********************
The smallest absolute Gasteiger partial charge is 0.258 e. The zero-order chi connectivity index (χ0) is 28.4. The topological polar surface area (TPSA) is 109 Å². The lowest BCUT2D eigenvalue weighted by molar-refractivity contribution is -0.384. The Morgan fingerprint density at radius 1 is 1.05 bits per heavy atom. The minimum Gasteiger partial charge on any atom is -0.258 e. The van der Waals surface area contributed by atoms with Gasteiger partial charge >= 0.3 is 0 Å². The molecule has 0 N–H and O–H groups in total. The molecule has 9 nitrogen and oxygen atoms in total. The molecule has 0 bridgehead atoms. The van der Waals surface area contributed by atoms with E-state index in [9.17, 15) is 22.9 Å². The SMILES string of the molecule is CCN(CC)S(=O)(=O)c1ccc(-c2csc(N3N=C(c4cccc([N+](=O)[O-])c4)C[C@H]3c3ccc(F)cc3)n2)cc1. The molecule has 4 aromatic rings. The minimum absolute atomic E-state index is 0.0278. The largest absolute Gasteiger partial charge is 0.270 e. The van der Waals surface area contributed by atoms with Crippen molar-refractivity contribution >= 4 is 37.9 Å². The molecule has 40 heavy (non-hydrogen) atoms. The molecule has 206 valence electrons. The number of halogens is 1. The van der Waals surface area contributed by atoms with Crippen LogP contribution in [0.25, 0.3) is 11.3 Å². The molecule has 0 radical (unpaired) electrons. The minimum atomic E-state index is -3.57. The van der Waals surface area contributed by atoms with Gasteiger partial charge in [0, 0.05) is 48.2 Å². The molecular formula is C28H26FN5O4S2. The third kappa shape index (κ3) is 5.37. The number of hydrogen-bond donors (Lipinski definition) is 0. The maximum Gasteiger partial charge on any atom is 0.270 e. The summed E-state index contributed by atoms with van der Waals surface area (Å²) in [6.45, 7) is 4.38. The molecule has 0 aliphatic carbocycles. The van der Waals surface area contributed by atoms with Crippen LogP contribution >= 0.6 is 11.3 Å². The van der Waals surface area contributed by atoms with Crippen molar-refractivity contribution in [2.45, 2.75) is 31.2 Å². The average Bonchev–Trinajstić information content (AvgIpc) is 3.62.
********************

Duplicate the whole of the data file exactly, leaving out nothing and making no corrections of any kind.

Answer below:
The smallest absolute Gasteiger partial charge is 0.258 e. The zero-order chi connectivity index (χ0) is 28.4. The topological polar surface area (TPSA) is 109 Å². The lowest BCUT2D eigenvalue weighted by molar-refractivity contribution is -0.384. The Morgan fingerprint density at radius 1 is 1.05 bits per heavy atom. The minimum Gasteiger partial charge on any atom is -0.258 e. The van der Waals surface area contributed by atoms with Gasteiger partial charge >= 0.3 is 0 Å². The molecule has 0 N–H and O–H groups in total. The molecule has 9 nitrogen and oxygen atoms in total. The molecule has 0 bridgehead atoms. The van der Waals surface area contributed by atoms with E-state index in [9.17, 15) is 22.9 Å². The SMILES string of the molecule is CCN(CC)S(=O)(=O)c1ccc(-c2csc(N3N=C(c4cccc([N+](=O)[O-])c4)C[C@H]3c3ccc(F)cc3)n2)cc1. The molecule has 4 aromatic rings. The minimum absolute atomic E-state index is 0.0278. The largest absolute Gasteiger partial charge is 0.270 e. The van der Waals surface area contributed by atoms with Crippen molar-refractivity contribution >= 4 is 37.9 Å². The molecule has 40 heavy (non-hydrogen) atoms. The molecule has 206 valence electrons. The number of halogens is 1. The van der Waals surface area contributed by atoms with Crippen LogP contribution in [0.25, 0.3) is 11.3 Å². The molecule has 0 radical (unpaired) electrons. The minimum atomic E-state index is -3.57. The van der Waals surface area contributed by atoms with Gasteiger partial charge in [0, 0.05) is 48.2 Å². The molecular formula is C28H26FN5O4S2. The third kappa shape index (κ3) is 5.37. The number of hydrogen-bond donors (Lipinski definition) is 0. The maximum Gasteiger partial charge on any atom is 0.270 e. The summed E-state index contributed by atoms with van der Waals surface area (Å²) in [6.45, 7) is 4.38. The molecule has 0 aliphatic carbocycles. The van der Waals surface area contributed by atoms with Crippen LogP contribution >= 0.6 is 11.3 Å². The van der Waals surface area contributed by atoms with Crippen molar-refractivity contribution in [2.45, 2.75) is 31.2 Å². The average Bonchev–Trinajstić information content (AvgIpc) is 3.62.